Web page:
In this edition:
- Canadian Chamber launches SME Institute
- Applications open for St. Catharines Summer Company program
- Service sector led rise in number of Canadian employees in January
- Tourism spending up for 7th quarter running, but still below pre-COVID levels
- Businesses praise credit card fee relief but consumers savings not guaranteed
Canadian Chamber launches SME Institute
The Canadian Chamber of Commerce has launched the SME Institute, a first-of-its kind, one-stop service, developed in collaboration with RBC. The SME Institute will provide small and medium enterprises (SMEs) the training, support and advice they need to adapt, grow and thrive — all while benefiting from the Canadian Chamber’s public policy advocacy and its Business Data Lab’s insight on the economy.
By helping Canada’s small and medium-sized businesses prepare for a rapidly evolving future, the SME Institute will ensure the strength of this critical segment of the economy as it faces a new era of higher costs and slowing growth.
Members of the GNCC can receive a 20% discount on all training programs by using the code Chamber20 when registering.
Applications open for St. Catharines Summer Company program
Entrepreneurial students interested in being their own boss this summer can apply to receive support to launch their business.
The St. Catharines Enterprise Centre is now accepting applications for the 2023 Summer Company Program. Made possible through funding by the Province of Ontario, the program is designed to help students aged 15 to 29 start their own businesses. Successful applicants can receive a $3,000 grant ($1,500 to help with start-up costs and an additional $1,500 when the program requirements have been completed successfully), and dozens of hours of business training and mentorship with the support of the St. Catharines Enterprise Centre.
Service sector led rise in number of Canadian employees in January
The number of employees receiving pay or benefits from their employer—measured as “payroll employees” in the Survey of Employment, Payrolls and Hours—rose by 71,100 (+0.4%) in January, following an increase of 53,700 (+0.3%) in December 2022. Overall payroll employment has generally trended upwards over the previous five months, resulting in cumulative gains of 275,400 (+1.6%) from September 2022 to January 2023.
Payroll employment in the services-producing sector increased by 79,000 (+0.6%) in January. Gains were recorded in 12 of the 15 sectors, led by retail trade (+22,700; +1.1%), transportation and warehousing (+12,800; +1.6%) and public administration (+10,000; +0.8%).
Tourism spending up for 7th quarter running, but still below pre-COVID levels
Tourism spending in Canada grew 2.1% in the fourth quarter, the seventh consecutive quarterly increase. Tourism gross domestic product (GDP) (+2.1%) and jobs attributable to tourism (+1.5%) also rose in the fourth quarter.
Despite the tourism sector’s continued recovery in the fourth quarter, tourism spending was 16.2% lower than the pre-COVID-19 pandemic levels from the fourth quarter of 2019.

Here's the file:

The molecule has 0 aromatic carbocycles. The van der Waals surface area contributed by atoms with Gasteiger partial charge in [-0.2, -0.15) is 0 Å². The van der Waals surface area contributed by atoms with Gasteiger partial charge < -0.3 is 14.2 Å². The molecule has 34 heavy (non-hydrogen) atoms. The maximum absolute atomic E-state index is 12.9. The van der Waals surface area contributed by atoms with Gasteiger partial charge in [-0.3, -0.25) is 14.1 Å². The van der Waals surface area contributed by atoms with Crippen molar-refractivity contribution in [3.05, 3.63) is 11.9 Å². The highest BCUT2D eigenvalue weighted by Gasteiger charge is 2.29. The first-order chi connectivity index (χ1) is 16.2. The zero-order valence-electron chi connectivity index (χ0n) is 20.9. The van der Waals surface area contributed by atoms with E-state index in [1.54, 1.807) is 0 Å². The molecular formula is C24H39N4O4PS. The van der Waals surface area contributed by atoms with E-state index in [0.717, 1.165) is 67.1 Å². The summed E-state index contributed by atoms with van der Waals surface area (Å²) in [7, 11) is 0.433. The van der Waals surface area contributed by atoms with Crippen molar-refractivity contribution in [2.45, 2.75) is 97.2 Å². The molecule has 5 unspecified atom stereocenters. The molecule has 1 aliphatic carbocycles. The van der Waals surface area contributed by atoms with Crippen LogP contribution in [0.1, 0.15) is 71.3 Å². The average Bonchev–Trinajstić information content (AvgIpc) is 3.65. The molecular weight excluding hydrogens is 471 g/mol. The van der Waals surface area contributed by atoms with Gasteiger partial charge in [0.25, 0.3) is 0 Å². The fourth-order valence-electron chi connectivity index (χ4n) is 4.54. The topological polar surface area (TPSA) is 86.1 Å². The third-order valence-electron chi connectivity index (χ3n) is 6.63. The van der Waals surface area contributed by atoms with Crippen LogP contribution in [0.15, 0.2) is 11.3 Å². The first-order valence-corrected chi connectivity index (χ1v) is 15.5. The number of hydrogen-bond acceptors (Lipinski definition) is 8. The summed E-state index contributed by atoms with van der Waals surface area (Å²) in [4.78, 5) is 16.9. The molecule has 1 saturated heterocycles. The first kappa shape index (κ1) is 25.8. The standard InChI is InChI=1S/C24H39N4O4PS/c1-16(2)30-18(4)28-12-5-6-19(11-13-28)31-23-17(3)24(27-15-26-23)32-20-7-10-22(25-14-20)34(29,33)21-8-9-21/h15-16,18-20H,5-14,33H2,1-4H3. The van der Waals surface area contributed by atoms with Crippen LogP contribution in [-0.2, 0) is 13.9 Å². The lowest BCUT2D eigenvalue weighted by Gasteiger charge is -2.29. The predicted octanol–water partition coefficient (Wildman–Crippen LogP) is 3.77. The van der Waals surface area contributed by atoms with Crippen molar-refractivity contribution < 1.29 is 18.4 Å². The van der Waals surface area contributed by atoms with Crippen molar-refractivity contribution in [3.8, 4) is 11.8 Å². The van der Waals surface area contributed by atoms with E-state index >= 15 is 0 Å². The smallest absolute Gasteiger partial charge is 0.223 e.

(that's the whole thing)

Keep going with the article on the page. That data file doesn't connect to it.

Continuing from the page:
Businesses praise credit card fee relief but consumers savings not guaranteed
Small business owners are praising a measure in the federal budget to lower credit card interchange fees, but some industry representatives argued the move will do little to save costs for consumers.
Ottawa announced it has reached deals with Visa and Mastercard to lower such fees by up to 27 per cent from their current average rates for more than 90 per cent of credit card-accepting businesses.
The government estimated this would save businesses $1 billion over five years.
Focus on Equity, Diversity and Inclusion
Small businesses are left out of big contracts without ESG reporting: BDC study
A new BDC study finds almost every large company requires ESG reporting from their suppliers, and small businesses unable to meet ESG requirements will lose the opportunity to win big contracts.
BDC launched a new study entitled “ESG in Your Business: The Edge You Need to Land Large Contracts,” which surveyed major buying organizations in the public and private sectors about their use of environmental, social and governance (ESG) criteria.
Ontario investing in economic development initiatives in First Nations communities
The Ontario government is providing $6.8 million to help the Ontario First Nations Economic Developers Association (OFNEDA) deliver training for Economic Development Officers and funding to First Nation communities to support the recruitment and retention of qualified individuals.
The $6.8 million funding is a result of recommendations made by the First Nations’ Economic Growth and Prosperity Table led by the Chiefs of Ontario. The funding is part of the province’s $25 million investment over three years to support Indigenous economic growth.
Through the Daily Updates, the GNCC aims to deliver important business news in a timely manner. We disseminate all news and information we feel will be important to businesses. Inclusion in the Daily Update is not an endorsement by the GNCC.